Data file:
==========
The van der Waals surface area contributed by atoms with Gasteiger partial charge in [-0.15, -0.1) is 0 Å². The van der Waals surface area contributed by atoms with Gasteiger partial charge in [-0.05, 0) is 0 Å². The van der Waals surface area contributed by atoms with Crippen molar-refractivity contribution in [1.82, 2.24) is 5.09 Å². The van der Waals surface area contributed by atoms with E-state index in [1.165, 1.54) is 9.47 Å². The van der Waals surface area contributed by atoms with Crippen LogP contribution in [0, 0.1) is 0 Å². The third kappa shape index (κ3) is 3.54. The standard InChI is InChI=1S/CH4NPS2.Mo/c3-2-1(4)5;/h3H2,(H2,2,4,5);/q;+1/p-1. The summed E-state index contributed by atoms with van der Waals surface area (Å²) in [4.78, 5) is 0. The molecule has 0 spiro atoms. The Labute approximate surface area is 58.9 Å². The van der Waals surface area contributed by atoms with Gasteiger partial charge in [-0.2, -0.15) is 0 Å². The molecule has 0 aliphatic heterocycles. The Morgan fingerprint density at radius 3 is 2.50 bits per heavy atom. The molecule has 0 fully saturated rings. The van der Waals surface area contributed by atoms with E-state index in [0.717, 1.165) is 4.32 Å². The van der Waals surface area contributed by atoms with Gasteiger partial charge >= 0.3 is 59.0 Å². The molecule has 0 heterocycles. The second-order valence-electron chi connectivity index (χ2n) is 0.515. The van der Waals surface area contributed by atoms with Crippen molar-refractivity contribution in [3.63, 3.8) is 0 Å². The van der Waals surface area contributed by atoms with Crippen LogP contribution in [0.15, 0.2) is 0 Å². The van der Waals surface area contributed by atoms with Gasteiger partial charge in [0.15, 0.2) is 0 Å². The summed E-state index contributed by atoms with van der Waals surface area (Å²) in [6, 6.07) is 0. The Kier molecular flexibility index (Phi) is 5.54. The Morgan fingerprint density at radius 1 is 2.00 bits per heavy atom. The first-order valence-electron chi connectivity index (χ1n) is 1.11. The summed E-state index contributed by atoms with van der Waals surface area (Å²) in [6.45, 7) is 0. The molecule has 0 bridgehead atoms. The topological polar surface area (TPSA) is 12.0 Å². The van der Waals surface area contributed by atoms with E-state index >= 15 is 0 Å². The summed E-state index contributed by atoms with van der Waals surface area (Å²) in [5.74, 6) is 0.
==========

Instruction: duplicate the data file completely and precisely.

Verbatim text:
The van der Waals surface area contributed by atoms with Gasteiger partial charge in [-0.15, -0.1) is 0 Å². The van der Waals surface area contributed by atoms with Gasteiger partial charge in [-0.05, 0) is 0 Å². The van der Waals surface area contributed by atoms with Crippen molar-refractivity contribution in [1.82, 2.24) is 5.09 Å². The van der Waals surface area contributed by atoms with E-state index in [1.165, 1.54) is 9.47 Å². The van der Waals surface area contributed by atoms with Crippen LogP contribution in [0, 0.1) is 0 Å². The third kappa shape index (κ3) is 3.54. The standard InChI is InChI=1S/CH4NPS2.Mo/c3-2-1(4)5;/h3H2,(H2,2,4,5);/q;+1/p-1. The summed E-state index contributed by atoms with van der Waals surface area (Å²) in [4.78, 5) is 0. The molecule has 0 spiro atoms. The Labute approximate surface area is 58.9 Å². The van der Waals surface area contributed by atoms with Gasteiger partial charge in [-0.2, -0.15) is 0 Å². The molecule has 0 aliphatic heterocycles. The Morgan fingerprint density at radius 3 is 2.50 bits per heavy atom. The molecule has 0 fully saturated rings. The van der Waals surface area contributed by atoms with E-state index in [0.717, 1.165) is 4.32 Å². The van der Waals surface area contributed by atoms with Gasteiger partial charge >= 0.3 is 59.0 Å². The molecule has 0 heterocycles. The second-order valence-electron chi connectivity index (χ2n) is 0.515. The van der Waals surface area contributed by atoms with Crippen molar-refractivity contribution in [3.63, 3.8) is 0 Å². The van der Waals surface area contributed by atoms with Crippen LogP contribution in [0.15, 0.2) is 0 Å². The van der Waals surface area contributed by atoms with Gasteiger partial charge in [0.15, 0.2) is 0 Å². The summed E-state index contributed by atoms with van der Waals surface area (Å²) in [6, 6.07) is 0. The Kier molecular flexibility index (Phi) is 5.54. The Morgan fingerprint density at radius 1 is 2.00 bits per heavy atom. The first-order valence-electron chi connectivity index (χ1n) is 1.11. The summed E-state index contributed by atoms with van der Waals surface area (Å²) in [6.45, 7) is 0. The molecule has 0 bridgehead atoms. The topological polar surface area (TPSA) is 12.0 Å². The van der Waals surface area contributed by atoms with E-state index >= 15 is 0 Å². The summed E-state index contributed by atoms with van der Waals surface area (Å²) in [5.74, 6) is 0.